Like verbal literacy, landscape literacy is a cultural practice that entails both understanding the world and transforming it. One difference between verbal literacy and landscape literacy, however, is that many professionals responsible for planning, designing, building the city are not landscape literate. After six weeks’ investigation into the history of their neighborhood, the children were more literate than many professionals, and some of their proposals for the neighborhood were more astute. To be literate is to recognize both the problems in a place and its resources, to understand how they came about, by what means they are sustained, and how they are related.
Landscape literacy should be a cornerstone of community development and of urban planning and design. To plan prudently is to transform problems into opportunities and liabilities into resources, and to intervene at an appropriate scale. To design wisely is to read ongoing dialogues in a place, to distinguish enduring stories from ephemeral ones, and to imagine how to join the conversation. The stakes are high for those who must live in the places professionals help create. Like literacy, urban planning and design are cultural practices that can either serve to perpetuate the inequities of existing social structures or to enable and promote democratic change.
1. For nearly thirty years, I have asked my students (the majority are North American, with many others from South America, Asia, Europe, and the Middle East) for their personal definition of nature. Their responses have included the following. Nature was given as a trust to humans by God. Nature is trees and rocks, everything except humans and the things humans make. Nature is a place where one cannot see the hand of humans, a place to be alone. Nature consists of creative and life-sustaining processes which connect everything in the physical and biological worlds, including humans. Nature is a cultural construct with no meaning or existence outside human society. Nature is something that cannot be known. Nature is sacred. Nature is God.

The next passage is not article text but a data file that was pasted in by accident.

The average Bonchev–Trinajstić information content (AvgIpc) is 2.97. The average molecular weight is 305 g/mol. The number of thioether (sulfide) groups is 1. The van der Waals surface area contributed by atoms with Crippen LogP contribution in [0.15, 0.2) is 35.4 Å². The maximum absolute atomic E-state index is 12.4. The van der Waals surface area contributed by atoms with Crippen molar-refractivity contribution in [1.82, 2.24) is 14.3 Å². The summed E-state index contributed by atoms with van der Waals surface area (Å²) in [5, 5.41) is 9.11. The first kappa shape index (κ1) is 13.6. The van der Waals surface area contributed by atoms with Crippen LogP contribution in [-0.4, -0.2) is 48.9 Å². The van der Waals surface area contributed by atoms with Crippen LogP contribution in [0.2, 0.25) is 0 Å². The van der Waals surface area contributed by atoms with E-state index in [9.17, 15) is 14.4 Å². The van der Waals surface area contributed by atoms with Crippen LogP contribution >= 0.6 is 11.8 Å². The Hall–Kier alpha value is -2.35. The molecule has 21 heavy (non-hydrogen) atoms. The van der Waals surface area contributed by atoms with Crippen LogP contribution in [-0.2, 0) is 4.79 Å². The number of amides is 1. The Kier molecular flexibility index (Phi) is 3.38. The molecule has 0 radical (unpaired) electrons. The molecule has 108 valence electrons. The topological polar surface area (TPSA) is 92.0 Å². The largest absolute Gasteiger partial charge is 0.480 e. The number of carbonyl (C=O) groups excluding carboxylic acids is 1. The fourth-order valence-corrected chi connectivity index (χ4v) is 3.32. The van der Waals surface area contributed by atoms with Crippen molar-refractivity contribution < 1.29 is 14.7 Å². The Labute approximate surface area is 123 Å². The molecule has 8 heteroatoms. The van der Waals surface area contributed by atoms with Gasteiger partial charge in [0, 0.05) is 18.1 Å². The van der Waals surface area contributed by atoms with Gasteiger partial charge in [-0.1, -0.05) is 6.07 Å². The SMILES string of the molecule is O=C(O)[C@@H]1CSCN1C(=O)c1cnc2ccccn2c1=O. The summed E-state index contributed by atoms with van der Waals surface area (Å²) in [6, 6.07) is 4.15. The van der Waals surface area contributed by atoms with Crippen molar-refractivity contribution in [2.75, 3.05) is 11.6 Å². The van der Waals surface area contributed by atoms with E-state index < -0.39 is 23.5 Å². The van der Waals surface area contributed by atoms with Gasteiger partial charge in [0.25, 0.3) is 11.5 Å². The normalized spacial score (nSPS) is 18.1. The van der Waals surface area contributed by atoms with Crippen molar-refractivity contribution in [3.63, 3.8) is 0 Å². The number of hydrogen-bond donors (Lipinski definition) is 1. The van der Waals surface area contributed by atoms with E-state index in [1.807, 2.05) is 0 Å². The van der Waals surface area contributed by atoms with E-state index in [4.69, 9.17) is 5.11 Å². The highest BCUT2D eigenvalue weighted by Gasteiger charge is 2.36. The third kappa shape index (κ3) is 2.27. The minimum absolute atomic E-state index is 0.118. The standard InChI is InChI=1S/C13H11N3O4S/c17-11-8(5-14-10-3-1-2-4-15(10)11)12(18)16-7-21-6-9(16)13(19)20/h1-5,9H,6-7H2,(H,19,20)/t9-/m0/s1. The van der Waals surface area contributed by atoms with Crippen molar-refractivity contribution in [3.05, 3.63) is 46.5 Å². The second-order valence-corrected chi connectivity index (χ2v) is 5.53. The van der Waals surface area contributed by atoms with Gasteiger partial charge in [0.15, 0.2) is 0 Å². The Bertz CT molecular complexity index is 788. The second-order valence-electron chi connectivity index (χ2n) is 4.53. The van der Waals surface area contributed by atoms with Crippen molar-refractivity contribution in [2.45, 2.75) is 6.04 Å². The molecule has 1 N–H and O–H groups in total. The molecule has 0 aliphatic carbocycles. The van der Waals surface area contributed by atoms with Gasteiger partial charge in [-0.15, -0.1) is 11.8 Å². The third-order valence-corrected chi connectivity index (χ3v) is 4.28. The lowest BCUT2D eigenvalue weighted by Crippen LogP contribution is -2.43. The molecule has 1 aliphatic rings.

2. Ecological democracy, as defined by Hester, combines participatory and ecological approaches to design with the goal of creating places that are memorable, healthy, equitable, and well adapted to their natural environment (Hester 2010).
3. The idea of landscape literacy builds upon, but is distinctly different from the idea of environmental legibility as developed by Kevin Lynch (1964 and 1981) and others. It also differs from ideas of environmental or ecological literacy (Orr 1992), primarily in its emphasis on human as well as natural history, on landscape language as a medium of action and expression, and its relevance to other issues beyond sustainability.
4. This chapter draws from twenty-seven years of fieldwork and of scholarly and participatory action research associated with the West Philadelphia Landscape Project, which I have directed since 1987. Sources include: historical documents such as census records, maps, plans, photographs, and newspaper articles; GIS maps, including the overlay of diverse data, such as topography, income, and vacant land; photographic documentation; interviews; direct observation. Given the scope of the project and the limited length of this essay, it is impossible to cite the diverse evidence and many sources for the arguments made here. More detailed citations will be documented in my book-in-progress, with the working title, Top-Down/Bottom-Up: Restoring Nature, Rebuilding Community, Empowering Youth.